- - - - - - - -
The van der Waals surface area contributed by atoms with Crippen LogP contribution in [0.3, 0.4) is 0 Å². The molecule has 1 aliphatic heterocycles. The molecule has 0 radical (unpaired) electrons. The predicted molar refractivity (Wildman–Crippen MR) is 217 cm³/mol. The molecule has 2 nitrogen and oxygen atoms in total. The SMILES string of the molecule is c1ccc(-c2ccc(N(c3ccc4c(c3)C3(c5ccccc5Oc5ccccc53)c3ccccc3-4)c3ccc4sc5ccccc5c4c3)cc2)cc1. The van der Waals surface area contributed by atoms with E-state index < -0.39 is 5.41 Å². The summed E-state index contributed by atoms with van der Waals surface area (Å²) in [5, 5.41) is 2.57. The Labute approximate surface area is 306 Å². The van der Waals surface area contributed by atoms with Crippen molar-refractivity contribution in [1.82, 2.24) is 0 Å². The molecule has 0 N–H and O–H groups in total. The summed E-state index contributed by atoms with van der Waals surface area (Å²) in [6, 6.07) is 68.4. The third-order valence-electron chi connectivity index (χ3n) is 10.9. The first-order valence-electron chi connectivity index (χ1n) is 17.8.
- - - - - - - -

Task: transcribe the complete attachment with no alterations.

The van der Waals surface area contributed by atoms with Crippen LogP contribution in [0.3, 0.4) is 0 Å². The molecule has 1 aliphatic heterocycles. The molecule has 0 radical (unpaired) electrons. The predicted molar refractivity (Wildman–Crippen MR) is 217 cm³/mol. The molecule has 2 nitrogen and oxygen atoms in total. The SMILES string of the molecule is c1ccc(-c2ccc(N(c3ccc4c(c3)C3(c5ccccc5Oc5ccccc53)c3ccccc3-4)c3ccc4sc5ccccc5c4c3)cc2)cc1. The van der Waals surface area contributed by atoms with E-state index < -0.39 is 5.41 Å². The summed E-state index contributed by atoms with van der Waals surface area (Å²) in [5, 5.41) is 2.57. The Labute approximate surface area is 306 Å². The van der Waals surface area contributed by atoms with Crippen molar-refractivity contribution in [1.82, 2.24) is 0 Å². The molecule has 0 N–H and O–H groups in total. The summed E-state index contributed by atoms with van der Waals surface area (Å²) in [6, 6.07) is 68.4. The third-order valence-electron chi connectivity index (χ3n) is 10.9. The first-order valence-electron chi connectivity index (χ1n) is 17.8.